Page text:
These are available in gel, powder, and liquid forms. Gel sticks seem to work best.
Rooting Hormone Powder | Amazon
Rooting Hormone Gel | Amazon
What about natural alternatives? I’ve included notes about honey, willow, and more below.
Should I Start Cuttings in Soil, Soil-less Potting Mix, or Water?
You’ve probably noticed cuttings may be rooted in a variety of media including soil or compost from the garden, commercial potting mix, sand, or water.
The best choice depends on the species, the cutting and growing conditions.
Generally, I find slow-growing cuttings are more likely to rot if soaked in water. For these, I dip the cuttings in rooting hormone and plant in potting mix.
Fast growers may root quite readily in water (sweet potato vine is a good example). I do find, however, that water roots are not as easy to transition to soil.
Overall I prefer using potting mix or vermiculite for cuttings unless I intend to continue growing the plant in water.
Keep in mind that whatever instructions you follow, there are numerous variables that can affect outcome.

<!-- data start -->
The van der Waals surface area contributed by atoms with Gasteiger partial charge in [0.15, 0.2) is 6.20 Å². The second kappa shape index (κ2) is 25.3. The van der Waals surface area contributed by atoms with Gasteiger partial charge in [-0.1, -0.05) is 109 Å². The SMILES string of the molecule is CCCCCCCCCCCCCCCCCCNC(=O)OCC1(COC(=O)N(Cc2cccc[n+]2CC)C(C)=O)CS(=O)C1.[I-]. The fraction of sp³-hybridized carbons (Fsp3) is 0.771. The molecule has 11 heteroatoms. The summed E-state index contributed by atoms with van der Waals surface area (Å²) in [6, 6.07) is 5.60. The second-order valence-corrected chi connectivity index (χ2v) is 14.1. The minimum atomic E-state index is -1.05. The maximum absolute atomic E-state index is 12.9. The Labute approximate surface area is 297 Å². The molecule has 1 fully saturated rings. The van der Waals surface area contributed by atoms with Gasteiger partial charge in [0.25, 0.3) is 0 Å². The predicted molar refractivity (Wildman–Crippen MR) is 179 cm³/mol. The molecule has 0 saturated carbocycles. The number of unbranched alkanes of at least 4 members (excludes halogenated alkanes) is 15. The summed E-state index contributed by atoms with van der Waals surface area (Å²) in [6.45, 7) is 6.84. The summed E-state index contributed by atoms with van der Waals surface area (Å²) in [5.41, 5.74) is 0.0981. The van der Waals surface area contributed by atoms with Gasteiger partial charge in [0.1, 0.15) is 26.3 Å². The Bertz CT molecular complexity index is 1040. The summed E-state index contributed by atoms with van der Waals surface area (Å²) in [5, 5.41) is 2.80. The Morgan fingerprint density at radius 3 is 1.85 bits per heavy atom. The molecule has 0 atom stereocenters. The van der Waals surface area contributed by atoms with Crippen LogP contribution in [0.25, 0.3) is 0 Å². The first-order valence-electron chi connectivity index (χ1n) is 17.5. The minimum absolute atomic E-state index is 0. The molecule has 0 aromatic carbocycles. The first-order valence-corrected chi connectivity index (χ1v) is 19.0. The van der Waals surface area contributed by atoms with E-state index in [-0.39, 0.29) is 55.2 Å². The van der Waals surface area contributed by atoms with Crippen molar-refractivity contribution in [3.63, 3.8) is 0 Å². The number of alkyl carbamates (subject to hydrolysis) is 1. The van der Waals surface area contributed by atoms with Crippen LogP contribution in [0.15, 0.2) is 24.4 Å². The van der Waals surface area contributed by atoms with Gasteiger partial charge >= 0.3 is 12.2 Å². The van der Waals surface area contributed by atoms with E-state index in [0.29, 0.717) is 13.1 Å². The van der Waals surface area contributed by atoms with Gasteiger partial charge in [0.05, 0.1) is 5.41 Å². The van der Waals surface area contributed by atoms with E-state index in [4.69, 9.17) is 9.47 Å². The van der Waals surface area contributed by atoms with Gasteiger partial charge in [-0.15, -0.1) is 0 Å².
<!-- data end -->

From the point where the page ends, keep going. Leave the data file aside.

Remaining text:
The more we follow optimum cuts, timing, temperature, humidity levels, and so on, for each particular species, the better.
Watch the Video
This video shows how I prepare hardwood cuttings for rooting. There are dozens of plants you can propagate this way. These ones are good candidates for rooting hormone.
Rooting Hormone Plant Lists
As mentioned, with the right cutting at the right time in the right conditions, many plant cuttings will root quite readily either in water or potting mix without the need for rooting hormone.
But, there are some plants that are stubborn.
I gathered this list while reading about rooting hormones: it is not a definitive list but works as a starter guide.
1Use Rooting Hormone
- Hydrangea | See tutorial here
- Lithodora diffusa
- Phlox paniculata
- Phlox subulata
3Use Rooting Hormone
- Phlox drummondii
Lots more annuals show moderate benefits including:
Begonia * Fuchsia * Geranium, Pelargoniums * Lantana * Plumbago * Salvia * Vinca major and more.
How to Apply Rooting Hormone
Read the product label for specific instructions: too much rooting hormone can inhibit growth.